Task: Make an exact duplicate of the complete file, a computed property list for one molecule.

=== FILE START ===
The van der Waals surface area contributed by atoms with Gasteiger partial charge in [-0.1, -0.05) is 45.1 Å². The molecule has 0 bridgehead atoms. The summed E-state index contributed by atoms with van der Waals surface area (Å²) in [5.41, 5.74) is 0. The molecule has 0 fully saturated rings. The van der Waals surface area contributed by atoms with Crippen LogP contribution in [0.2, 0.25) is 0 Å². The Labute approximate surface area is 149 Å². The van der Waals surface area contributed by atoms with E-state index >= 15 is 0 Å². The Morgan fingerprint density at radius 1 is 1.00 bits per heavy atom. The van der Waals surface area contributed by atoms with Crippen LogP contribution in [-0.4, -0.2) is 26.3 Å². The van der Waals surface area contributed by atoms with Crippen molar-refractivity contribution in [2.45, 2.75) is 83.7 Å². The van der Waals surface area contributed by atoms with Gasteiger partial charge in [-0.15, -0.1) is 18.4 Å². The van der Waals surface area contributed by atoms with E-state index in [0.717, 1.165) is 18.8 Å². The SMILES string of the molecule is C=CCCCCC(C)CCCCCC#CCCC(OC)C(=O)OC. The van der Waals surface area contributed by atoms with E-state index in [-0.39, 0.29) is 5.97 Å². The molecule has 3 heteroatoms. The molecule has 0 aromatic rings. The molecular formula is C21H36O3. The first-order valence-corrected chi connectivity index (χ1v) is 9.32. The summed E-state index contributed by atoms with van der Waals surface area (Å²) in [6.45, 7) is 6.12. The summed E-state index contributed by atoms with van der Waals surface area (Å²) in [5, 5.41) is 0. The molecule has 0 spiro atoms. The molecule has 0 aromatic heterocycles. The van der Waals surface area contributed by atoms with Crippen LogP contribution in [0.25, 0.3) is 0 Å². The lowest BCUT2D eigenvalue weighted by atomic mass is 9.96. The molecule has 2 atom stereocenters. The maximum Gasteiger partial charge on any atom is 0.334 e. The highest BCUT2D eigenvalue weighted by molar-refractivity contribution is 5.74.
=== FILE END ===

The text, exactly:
The van der Waals surface area contributed by atoms with Gasteiger partial charge in [-0.1, -0.05) is 45.1 Å². The molecule has 0 bridgehead atoms. The summed E-state index contributed by atoms with van der Waals surface area (Å²) in [5.41, 5.74) is 0. The molecule has 0 fully saturated rings. The van der Waals surface area contributed by atoms with Crippen LogP contribution in [0.2, 0.25) is 0 Å². The Labute approximate surface area is 149 Å². The van der Waals surface area contributed by atoms with E-state index >= 15 is 0 Å². The Morgan fingerprint density at radius 1 is 1.00 bits per heavy atom. The van der Waals surface area contributed by atoms with Crippen LogP contribution in [-0.4, -0.2) is 26.3 Å². The van der Waals surface area contributed by atoms with Crippen molar-refractivity contribution in [2.45, 2.75) is 83.7 Å². The van der Waals surface area contributed by atoms with Gasteiger partial charge in [-0.15, -0.1) is 18.4 Å². The van der Waals surface area contributed by atoms with E-state index in [0.717, 1.165) is 18.8 Å². The SMILES string of the molecule is C=CCCCCC(C)CCCCCC#CCCC(OC)C(=O)OC. The van der Waals surface area contributed by atoms with E-state index in [-0.39, 0.29) is 5.97 Å². The molecule has 3 heteroatoms. The molecule has 0 aromatic rings. The molecular formula is C21H36O3. The first-order valence-corrected chi connectivity index (χ1v) is 9.32. The summed E-state index contributed by atoms with van der Waals surface area (Å²) in [6.45, 7) is 6.12. The summed E-state index contributed by atoms with van der Waals surface area (Å²) in [5, 5.41) is 0. The molecule has 0 spiro atoms. The molecule has 0 aromatic heterocycles. The van der Waals surface area contributed by atoms with Crippen LogP contribution in [0.25, 0.3) is 0 Å². The lowest BCUT2D eigenvalue weighted by atomic mass is 9.96. The molecule has 2 atom stereocenters. The maximum Gasteiger partial charge on any atom is 0.334 e. The highest BCUT2D eigenvalue weighted by molar-refractivity contribution is 5.74.